I am so proud to be an American tree farmer, something I could never have become without the guidance, mentoring and assistance of many, most especially our state Forestry Commission.
Over the past 12 years I have benefited from many of its excellent programs, including the creation of a forest management plan, cost-share opportunities, supervision of controlled burns and access to affordable seedlings from the commission’s nursery.
Now it’s my turn to speak up on issues of importance to the commission and the public that are impacted by the state budget. One of my greatest concerns relates to firefighting equipment and personnel. Until very recently, all commission employees who fought forest fires with heavy equipment did so with open cab bulldozers. When shown one of these outdated machines, the governor was quoted as saying, “This is a death trap.”
A year ago tree farmers, forestry professionals, landowners and members of the public appealed to the state legislature to fund new, safe, enclosed cab equipment. The Property and Firefighter Protection Bill was passed, providing $15 million to begin making these desperately needed purchases. However, by the end of the present fiscal year, only 20 of 140 firefighting dozers will be the safe cab models.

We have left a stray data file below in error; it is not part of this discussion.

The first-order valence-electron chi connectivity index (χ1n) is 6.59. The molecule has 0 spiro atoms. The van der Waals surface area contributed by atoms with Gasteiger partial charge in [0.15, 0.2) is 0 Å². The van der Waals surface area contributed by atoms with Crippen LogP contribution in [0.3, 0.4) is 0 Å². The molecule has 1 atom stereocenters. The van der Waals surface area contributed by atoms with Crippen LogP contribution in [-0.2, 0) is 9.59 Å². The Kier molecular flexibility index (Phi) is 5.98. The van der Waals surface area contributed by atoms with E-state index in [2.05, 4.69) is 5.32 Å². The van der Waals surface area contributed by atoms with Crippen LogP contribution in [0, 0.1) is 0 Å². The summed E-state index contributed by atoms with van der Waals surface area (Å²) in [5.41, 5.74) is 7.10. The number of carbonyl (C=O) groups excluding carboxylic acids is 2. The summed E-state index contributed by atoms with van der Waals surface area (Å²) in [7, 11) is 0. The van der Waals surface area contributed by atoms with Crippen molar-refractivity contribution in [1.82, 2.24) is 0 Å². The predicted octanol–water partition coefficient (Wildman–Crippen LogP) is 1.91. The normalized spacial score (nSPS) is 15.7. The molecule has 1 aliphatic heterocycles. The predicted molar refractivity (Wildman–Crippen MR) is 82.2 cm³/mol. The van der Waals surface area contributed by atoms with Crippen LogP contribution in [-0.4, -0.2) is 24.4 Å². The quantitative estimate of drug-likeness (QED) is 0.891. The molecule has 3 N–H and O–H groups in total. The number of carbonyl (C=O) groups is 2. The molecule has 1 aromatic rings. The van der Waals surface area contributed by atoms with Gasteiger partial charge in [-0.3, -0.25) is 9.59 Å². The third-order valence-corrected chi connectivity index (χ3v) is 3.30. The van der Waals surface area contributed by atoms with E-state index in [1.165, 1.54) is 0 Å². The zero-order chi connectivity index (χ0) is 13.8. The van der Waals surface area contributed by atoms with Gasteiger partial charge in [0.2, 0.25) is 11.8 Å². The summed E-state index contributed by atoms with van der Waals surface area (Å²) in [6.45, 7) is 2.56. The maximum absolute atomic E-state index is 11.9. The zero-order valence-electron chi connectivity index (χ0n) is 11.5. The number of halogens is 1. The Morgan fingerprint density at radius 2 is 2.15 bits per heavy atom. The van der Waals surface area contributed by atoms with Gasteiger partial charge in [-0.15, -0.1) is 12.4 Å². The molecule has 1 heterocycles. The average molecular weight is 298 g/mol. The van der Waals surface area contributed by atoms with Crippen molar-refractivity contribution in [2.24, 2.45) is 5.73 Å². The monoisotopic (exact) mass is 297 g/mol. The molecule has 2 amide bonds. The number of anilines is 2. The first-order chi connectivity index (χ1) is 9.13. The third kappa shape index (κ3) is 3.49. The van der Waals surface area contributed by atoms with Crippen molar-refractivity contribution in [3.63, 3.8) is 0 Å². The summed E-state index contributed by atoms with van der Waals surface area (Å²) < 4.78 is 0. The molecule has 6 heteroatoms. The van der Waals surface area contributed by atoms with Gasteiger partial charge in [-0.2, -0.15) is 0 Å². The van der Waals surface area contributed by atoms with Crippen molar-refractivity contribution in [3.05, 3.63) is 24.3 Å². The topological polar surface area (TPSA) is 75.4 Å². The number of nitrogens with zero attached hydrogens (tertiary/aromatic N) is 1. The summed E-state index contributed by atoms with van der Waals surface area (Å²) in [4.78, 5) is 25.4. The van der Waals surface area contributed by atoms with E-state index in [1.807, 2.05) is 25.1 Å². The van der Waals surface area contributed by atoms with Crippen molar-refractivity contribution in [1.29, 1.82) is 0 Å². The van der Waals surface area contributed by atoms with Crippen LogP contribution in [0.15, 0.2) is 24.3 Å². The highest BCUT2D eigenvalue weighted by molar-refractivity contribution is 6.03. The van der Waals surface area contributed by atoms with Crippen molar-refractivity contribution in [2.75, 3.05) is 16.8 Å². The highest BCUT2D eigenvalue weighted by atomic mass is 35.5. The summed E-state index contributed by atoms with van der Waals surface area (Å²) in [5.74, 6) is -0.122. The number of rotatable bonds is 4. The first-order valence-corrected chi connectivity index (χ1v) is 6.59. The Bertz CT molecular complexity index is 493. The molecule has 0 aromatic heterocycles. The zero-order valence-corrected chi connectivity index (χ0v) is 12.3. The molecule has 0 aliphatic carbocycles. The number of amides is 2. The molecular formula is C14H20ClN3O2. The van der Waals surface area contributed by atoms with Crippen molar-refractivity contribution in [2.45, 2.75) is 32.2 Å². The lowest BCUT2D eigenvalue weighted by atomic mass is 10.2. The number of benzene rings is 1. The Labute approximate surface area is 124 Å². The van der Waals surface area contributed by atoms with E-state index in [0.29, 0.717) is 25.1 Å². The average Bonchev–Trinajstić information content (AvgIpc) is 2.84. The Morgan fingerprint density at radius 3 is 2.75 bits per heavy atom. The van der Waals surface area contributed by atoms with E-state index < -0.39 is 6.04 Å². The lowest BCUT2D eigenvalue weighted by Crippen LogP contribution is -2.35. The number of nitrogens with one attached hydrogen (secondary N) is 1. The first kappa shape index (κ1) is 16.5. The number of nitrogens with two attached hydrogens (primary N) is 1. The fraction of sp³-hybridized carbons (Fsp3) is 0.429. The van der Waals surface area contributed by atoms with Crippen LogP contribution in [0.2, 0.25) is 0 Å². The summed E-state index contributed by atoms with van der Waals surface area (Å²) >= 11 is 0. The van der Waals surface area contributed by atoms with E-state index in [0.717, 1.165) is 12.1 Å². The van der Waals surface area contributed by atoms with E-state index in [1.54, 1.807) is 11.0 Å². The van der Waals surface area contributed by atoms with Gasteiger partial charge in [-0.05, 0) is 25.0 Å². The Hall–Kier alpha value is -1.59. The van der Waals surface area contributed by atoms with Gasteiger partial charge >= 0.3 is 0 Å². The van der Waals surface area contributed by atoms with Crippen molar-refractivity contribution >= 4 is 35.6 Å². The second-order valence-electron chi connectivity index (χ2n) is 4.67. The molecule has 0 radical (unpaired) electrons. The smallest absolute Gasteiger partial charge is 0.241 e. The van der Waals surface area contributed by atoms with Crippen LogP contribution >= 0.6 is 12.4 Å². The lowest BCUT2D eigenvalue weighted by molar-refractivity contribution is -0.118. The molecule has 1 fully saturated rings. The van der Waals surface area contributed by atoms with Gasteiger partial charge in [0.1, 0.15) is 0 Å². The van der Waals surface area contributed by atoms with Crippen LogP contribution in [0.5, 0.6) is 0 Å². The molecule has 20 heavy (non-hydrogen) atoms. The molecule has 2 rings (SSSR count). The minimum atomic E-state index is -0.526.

To accelerate the replacement cycle for open cab (often unreliable) equipment and put all operators in new enclosed cab dozers within five years, an additional $5,000,000 is needed each year for the next five years.
Secondly, we do not have enough firefighters in S.C. for active wildfire seasons. Budget cuts over the past decade have left us with 40 percent fewer firefighters than we had 10 to 12 years ago. Public safety makes it imperative that the Forestry Commission’s firefighting capacity be increased. $2,100,000 (recurring funds) is requested to recover half of the jobs lost.
Third, we need to resume normal aerial fire detection flights, which have been drastically limited by budget cuts. Decreased flights increased the risk of delayed detection, which could result in larger, costlier fires. In addition, operating funds are needed to maintain dispatch communications. A $400,000 increase in recurring operating funds for aerial surveillance and dispatch communications will protect property and lives all across S.C.
If you share my concern about these firefighting/fire protection issues, please contact your elected state representatives and senator.
— Joanna Angle is a Master Tree Farmer and 2012 South Carolina Tree Farmer of the Year. Her Cedarleaf Farm in Chester County is a Certified Stewardship Forest and part of the American Tree Farm System.